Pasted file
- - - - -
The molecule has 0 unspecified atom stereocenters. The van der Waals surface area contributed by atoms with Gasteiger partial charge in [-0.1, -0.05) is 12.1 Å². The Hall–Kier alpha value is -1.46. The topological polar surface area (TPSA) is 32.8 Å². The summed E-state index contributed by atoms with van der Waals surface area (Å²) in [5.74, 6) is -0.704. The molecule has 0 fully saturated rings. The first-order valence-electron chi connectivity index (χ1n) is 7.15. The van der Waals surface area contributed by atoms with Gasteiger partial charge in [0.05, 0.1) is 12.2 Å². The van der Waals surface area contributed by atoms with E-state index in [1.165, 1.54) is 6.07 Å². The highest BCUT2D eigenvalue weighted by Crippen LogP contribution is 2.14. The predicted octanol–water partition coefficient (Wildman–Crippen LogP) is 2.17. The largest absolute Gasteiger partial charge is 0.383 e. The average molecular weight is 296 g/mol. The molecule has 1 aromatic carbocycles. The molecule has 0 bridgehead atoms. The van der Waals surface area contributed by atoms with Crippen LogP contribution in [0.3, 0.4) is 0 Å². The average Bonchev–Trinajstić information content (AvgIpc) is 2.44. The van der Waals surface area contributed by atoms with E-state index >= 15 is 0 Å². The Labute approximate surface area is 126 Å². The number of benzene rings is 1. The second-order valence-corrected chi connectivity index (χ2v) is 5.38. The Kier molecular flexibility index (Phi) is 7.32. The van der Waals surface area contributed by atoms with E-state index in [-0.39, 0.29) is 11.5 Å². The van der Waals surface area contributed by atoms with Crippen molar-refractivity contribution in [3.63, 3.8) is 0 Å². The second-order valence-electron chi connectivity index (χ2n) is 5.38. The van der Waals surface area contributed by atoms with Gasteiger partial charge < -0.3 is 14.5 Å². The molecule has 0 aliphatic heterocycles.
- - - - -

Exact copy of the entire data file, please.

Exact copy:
The molecule has 0 unspecified atom stereocenters. The van der Waals surface area contributed by atoms with Gasteiger partial charge in [-0.1, -0.05) is 12.1 Å². The Hall–Kier alpha value is -1.46. The topological polar surface area (TPSA) is 32.8 Å². The summed E-state index contributed by atoms with van der Waals surface area (Å²) in [5.74, 6) is -0.704. The molecule has 0 fully saturated rings. The first-order valence-electron chi connectivity index (χ1n) is 7.15. The van der Waals surface area contributed by atoms with Gasteiger partial charge in [0.05, 0.1) is 12.2 Å². The van der Waals surface area contributed by atoms with E-state index in [1.165, 1.54) is 6.07 Å². The highest BCUT2D eigenvalue weighted by Crippen LogP contribution is 2.14. The predicted octanol–water partition coefficient (Wildman–Crippen LogP) is 2.17. The largest absolute Gasteiger partial charge is 0.383 e. The average molecular weight is 296 g/mol. The molecule has 1 aromatic carbocycles. The molecule has 0 bridgehead atoms. The van der Waals surface area contributed by atoms with Crippen LogP contribution in [0.3, 0.4) is 0 Å². The average Bonchev–Trinajstić information content (AvgIpc) is 2.44. The van der Waals surface area contributed by atoms with E-state index >= 15 is 0 Å². The Labute approximate surface area is 126 Å². The number of benzene rings is 1. The second-order valence-corrected chi connectivity index (χ2v) is 5.38. The Kier molecular flexibility index (Phi) is 7.32. The van der Waals surface area contributed by atoms with E-state index in [-0.39, 0.29) is 11.5 Å². The van der Waals surface area contributed by atoms with Crippen molar-refractivity contribution in [3.63, 3.8) is 0 Å². The second-order valence-electron chi connectivity index (χ2n) is 5.38. The van der Waals surface area contributed by atoms with Gasteiger partial charge < -0.3 is 14.5 Å². The molecule has 0 aliphatic heterocycles.